San Francisco, USA, 9-13 December 2012.
By Kathryn Rose, Agent and Postdoctoral researcher, British Antarctic Survey.
Numerous presentations on Free and Open Source Software (FOSS) demonstrated a drive to promote software sharing within the Earth Sciences community.
The dominant use for FOSS is both to analyse and model data sets, but also to take those results and link them to accessible (often web based) data visualisation techniques. Does the SSI have any experience in linking data visualisation tools to the web?
I discovered a whole range of FOSS websites, tools and mailing lists specifically for Earth Science data, which I had previously been unaware of. I was able to inform several presenters about the Software Sustainability Institute and this could be a good meeting to attend to promote the work of the SSI further.
There was discussion on how academics can gain recognition for software development so that, where applicable, it can become a more integrated part of their role.
The American Geophysical Union Fall Meeting is a renowned annual event that brings together Earth Systems Scientists from across the globe to discuss the latest advances in their research. The meeting has a broad remit which allows it to support a diversity of research (e.g. hydrology, geology, oceans, atmosphere, cryosphere) and encourages academics at all stages of their careers (e.g. Ph.D. students to established Professors) to attend. It was my first time attending the meeting and I found that there were two main themes, promoting both recent developments in Earth Sciences, and the latest in technology. ‘Technology’ included a broad range of computing and engineering subject matter applicable to Earth Systems Science, from new equipment (such as remotely operated vehicles on Mars and autonomous instrumentation) to software development (e.g. toolboxes for modelling data sets), and data centres designed for sharing and storing data online. As a result, a number of software and engineering research based companies and institutes were present at the meeting looking for ways in which they could collaborate with and aid scientists. Seeking out such collaborations could result in funding opportunities, although I was not aware of any schemes that were specifically advertised. This conference could be a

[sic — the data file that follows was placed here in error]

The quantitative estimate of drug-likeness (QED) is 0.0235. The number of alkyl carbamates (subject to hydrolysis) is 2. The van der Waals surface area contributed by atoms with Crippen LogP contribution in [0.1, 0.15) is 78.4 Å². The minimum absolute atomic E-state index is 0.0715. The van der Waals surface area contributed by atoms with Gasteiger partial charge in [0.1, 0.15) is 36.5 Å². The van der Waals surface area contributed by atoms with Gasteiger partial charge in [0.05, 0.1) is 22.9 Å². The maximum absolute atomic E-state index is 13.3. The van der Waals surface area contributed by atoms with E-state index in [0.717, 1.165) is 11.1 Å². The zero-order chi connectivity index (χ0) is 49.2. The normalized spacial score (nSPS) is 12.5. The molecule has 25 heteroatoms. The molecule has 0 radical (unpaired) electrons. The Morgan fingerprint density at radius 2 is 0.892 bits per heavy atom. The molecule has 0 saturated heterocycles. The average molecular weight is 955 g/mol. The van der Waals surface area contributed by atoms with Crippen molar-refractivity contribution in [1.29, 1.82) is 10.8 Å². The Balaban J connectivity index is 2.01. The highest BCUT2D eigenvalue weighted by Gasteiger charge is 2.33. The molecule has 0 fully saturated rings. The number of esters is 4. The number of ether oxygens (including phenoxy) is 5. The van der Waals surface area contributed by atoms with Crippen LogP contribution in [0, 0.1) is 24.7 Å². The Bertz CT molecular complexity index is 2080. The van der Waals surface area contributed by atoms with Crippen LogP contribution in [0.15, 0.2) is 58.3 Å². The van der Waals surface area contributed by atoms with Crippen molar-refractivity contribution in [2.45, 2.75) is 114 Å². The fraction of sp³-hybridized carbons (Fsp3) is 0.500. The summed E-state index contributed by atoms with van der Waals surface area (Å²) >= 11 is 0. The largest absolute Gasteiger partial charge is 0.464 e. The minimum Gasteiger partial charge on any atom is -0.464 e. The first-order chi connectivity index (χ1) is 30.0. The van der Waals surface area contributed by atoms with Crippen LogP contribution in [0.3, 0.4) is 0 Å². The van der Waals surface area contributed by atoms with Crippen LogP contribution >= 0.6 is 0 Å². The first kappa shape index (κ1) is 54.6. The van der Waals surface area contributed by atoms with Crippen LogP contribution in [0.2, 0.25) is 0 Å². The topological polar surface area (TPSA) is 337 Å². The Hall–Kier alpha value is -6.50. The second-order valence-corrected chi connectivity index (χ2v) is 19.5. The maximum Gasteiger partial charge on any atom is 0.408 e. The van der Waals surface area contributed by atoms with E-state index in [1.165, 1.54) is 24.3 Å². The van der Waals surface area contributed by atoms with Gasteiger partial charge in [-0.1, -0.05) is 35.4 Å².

I found this conference presented a remarkable learning experience for me. Combining both technology and research in one meeting meant that I was exposed to a much greater breadth of computing and engineering solutions relevant to my research field. I did not realise how many software applications there are available on the internet that are seeking greater exposure and use in the science community. On speaking to some of the software developers there was a strong desire to encourage researchers to both take up Free and Open Source Software (FOSS) solutions, but also to change, comment, and improve that software. Many were seeking to encourage academics to learn how to use and develop the software according to their own needs. FOSS was seen as an easy and accessible way through which this could be achieved, particularly for those not comfortable working in a UNIX operating system.
Linked to this, I noted numerous projects promoting software ‘toolboxes’ that could be used by different Earth Systems Science disciplines to analyse and visualise their data. It seems there is a move towards providing tools that the community can use and develop themselves and thereby, evolve existing software packages. The majority favour an open source framework and a modular system that will increase the life span of a project and make it more adaptable. Linked to this, the community is considering developing systems that are equally suitable for education, training and teaching students. It is hoped that this will make software development techniques and code more accessible to the broader scientific community, but as more people use FOSS there will be a greater need for websites to deal with FOSS management and code issues.
I also joined a controversial debate on the issues around successfully linking academics and software developers. There was a feel that, as an academic, if you’re trying to develop software this can be quite a lengthy learning and/or development process. This is can be, or is considered to be, quite a drain on your time, particularly when academics are judged on publication outputs. Conversely, as a computer scientist you create a project when developing software and these projects, rather than publications, measure your ‘productivity’. As Earth Scientists are not rewarded externally for software, they generally see it as a tool but don’t attach much credit to it. Therefore, there is a need to find a way for FOSS projects to find recognition in the form of publications – the required currency for academics. This raised questions on whether you can publish on software in the Earth Sciences community and if we need to launch a new journal on FOSS for Earth Scientists in order to formalise the publication process around such projects and achieve recognition and dissemination of such work? Working to launch such a journal could be an important avenue to ensure the future and uptake of FOSS in Earth Systems Science.